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Re: Accessibility

From: Kynn Bartlett <kynn-hwg@idyllmtn.com>
Date: Tue, 24 Mar 1998 20:42:29 -0800
Message-Id: <3.0.5.32.19980324204229.00973e10@mail.idyllmtn.com>
To: Suzan Dolloff <averil@concentric.net>
Cc: w3c-wai-ig@w3.org
At 08:43 a.m. 03/23/98 -0600, Suzan Dolloff wrote:
>First, let's take this whole "accessible web page" proposition. Just as
>current web pages don't proclaim themselves to be accessible to the
>physically abled, it's not necessary to trumpet their accessibility to
>disabled people.

Ree', I'm not sure I agree with you.  (Granted, I'm a "physically
abled" person.)

I think there's value in noting a desire to make a page accessible,
beyond simply proclaiming them for the sake of disabled people
who might read them.

One of the biggest benefits is _awareness_.  This is the same
reason you'd put a 'Valid HTML' button your page -- not because
you're patting yourself on the back, but because you want to
represent something you think is important.

The web has a long history of such graphics being used for such
a purpose, from the 'Valid HTML' mentioned before, to the blue
ribbons for free speech.

If someone comes across the page in question, they may find that
Joyce thinks it's important to design an accessible page, and
identifies with the movement to make the web accessible to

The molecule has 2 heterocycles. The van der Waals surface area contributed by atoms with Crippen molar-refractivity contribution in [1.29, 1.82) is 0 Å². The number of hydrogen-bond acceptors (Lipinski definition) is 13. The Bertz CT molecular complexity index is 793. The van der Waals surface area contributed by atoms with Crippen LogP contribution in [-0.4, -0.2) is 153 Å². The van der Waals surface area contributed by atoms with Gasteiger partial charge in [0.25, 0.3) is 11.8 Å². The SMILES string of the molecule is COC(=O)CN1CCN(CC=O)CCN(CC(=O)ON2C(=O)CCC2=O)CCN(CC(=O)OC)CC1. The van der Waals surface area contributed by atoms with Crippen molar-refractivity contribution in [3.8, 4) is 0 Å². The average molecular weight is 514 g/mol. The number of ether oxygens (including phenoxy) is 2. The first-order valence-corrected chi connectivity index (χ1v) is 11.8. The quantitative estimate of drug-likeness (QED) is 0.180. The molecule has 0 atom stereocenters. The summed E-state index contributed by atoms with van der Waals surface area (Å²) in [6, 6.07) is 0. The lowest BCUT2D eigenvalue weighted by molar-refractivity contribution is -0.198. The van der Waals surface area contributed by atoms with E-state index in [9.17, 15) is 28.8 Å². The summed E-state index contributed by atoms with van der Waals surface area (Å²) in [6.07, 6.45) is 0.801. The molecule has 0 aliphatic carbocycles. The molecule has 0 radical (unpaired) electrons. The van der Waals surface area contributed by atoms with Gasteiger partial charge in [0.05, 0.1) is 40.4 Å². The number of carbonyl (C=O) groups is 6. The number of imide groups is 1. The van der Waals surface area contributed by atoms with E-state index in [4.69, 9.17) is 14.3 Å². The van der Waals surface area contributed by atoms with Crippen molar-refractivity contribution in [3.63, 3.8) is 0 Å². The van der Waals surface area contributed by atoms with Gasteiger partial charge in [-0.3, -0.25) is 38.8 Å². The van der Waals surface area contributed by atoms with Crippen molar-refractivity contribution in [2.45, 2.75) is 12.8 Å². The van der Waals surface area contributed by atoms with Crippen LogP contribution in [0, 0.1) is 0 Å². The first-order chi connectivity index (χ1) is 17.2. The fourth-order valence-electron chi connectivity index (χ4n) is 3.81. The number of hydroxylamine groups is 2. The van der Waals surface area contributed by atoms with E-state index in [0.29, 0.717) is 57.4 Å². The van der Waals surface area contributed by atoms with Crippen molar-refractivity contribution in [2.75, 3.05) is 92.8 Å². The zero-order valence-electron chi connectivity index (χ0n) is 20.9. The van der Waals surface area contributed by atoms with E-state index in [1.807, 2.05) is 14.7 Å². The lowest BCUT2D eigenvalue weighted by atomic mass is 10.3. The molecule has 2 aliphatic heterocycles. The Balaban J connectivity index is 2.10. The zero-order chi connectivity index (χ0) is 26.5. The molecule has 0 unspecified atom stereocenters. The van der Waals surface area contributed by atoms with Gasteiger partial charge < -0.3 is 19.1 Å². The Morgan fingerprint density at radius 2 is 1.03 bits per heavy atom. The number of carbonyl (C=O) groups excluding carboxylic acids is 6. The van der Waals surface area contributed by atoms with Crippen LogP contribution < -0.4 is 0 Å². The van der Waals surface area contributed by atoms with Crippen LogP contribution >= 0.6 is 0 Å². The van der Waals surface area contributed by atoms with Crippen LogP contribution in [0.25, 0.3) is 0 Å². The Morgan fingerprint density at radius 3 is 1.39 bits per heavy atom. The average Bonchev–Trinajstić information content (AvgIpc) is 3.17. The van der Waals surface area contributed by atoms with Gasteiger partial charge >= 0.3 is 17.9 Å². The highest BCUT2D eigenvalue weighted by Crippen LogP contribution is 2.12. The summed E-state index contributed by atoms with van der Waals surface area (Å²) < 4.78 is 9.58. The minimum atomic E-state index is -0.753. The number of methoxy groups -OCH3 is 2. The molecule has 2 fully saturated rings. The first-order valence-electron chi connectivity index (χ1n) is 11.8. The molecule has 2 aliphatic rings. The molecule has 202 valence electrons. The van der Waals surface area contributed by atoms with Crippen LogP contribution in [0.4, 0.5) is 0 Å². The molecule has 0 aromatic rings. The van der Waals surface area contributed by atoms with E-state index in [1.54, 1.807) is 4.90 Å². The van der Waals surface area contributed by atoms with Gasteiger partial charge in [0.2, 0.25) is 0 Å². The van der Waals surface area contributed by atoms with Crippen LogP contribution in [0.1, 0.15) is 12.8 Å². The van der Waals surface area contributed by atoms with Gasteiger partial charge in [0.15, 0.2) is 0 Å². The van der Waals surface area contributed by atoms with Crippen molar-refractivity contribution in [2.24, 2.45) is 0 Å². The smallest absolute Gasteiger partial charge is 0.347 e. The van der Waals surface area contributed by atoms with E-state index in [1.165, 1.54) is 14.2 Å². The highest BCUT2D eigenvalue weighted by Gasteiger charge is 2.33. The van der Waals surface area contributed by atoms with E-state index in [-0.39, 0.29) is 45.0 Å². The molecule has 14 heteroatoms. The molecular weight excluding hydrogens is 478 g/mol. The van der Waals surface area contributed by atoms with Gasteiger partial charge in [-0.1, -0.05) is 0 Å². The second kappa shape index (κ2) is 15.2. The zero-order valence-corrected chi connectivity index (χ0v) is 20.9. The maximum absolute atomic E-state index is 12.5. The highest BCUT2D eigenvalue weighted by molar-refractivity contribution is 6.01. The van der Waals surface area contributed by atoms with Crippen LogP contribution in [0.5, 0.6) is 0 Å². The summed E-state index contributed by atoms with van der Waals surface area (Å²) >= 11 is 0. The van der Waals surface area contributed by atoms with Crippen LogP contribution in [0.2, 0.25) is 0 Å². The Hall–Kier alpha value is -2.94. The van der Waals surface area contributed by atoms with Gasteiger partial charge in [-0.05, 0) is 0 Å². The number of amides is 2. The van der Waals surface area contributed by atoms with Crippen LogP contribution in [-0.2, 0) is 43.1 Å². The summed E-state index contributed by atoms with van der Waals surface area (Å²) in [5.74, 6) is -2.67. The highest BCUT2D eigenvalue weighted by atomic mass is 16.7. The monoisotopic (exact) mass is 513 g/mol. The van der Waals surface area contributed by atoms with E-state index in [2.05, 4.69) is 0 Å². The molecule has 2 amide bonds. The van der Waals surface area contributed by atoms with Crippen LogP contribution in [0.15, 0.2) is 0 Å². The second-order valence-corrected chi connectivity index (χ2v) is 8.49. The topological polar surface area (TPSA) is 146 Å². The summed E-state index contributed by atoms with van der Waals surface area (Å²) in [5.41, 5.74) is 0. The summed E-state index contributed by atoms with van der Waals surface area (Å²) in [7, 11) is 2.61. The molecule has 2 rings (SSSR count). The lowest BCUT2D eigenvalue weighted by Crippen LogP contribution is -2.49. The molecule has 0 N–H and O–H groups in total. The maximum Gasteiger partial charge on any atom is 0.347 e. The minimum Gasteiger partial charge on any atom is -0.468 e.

everyone.  They may be inspired to follow a link and read more
about what it really means, and their eyes may be opened to
the fact that the web is more than just flashy images on a
screen.

I see value in that.  In fact, consider Joyce's own statement
in her original post:

>> I have been reading the e-mails for a while now, ever since
>> I came across the WC3's web site and learnt about the importance
>> of web accessibility.

Y'see, by increasing awareness of the issue, we can illustrate
the importance of universal accessibility as a design consideration.
You never know who might read your page, decide that what you did
is cool, and try to emulate.  (This happens all the time, for a
variety of different types of elements you'd find on a web page.)

For this reason, I think it's good to announce that you feel
designing for accessibility is important.

>Use of the Bobby-approved icon with a link to CAST's site can enlighten
>people who are curious by its presence.

I agree with you on this (obviously), but I think you understate the
value in stating that you're striving to create an accessible site.

>I notice you include the HTML Writers Guild
>http://www.hwg.org/
>icon on your site and mention being a member. I highly recommend
>participation in the HWG email lists, particulary hwg-basics and
>hwg-critique, as those two lists are where web designers learn common-sense
>techniques which lend themselves to validation and accessibility. 

Thanks for the kind words about the Guild. :)

--
Kynn Bartlett <kynn@hwg.org>
Governing Board Member, HTML Writers Guild
http://www.hwg.org/
Received on Tuesday, 24 March 1998 23:41:12 GMT

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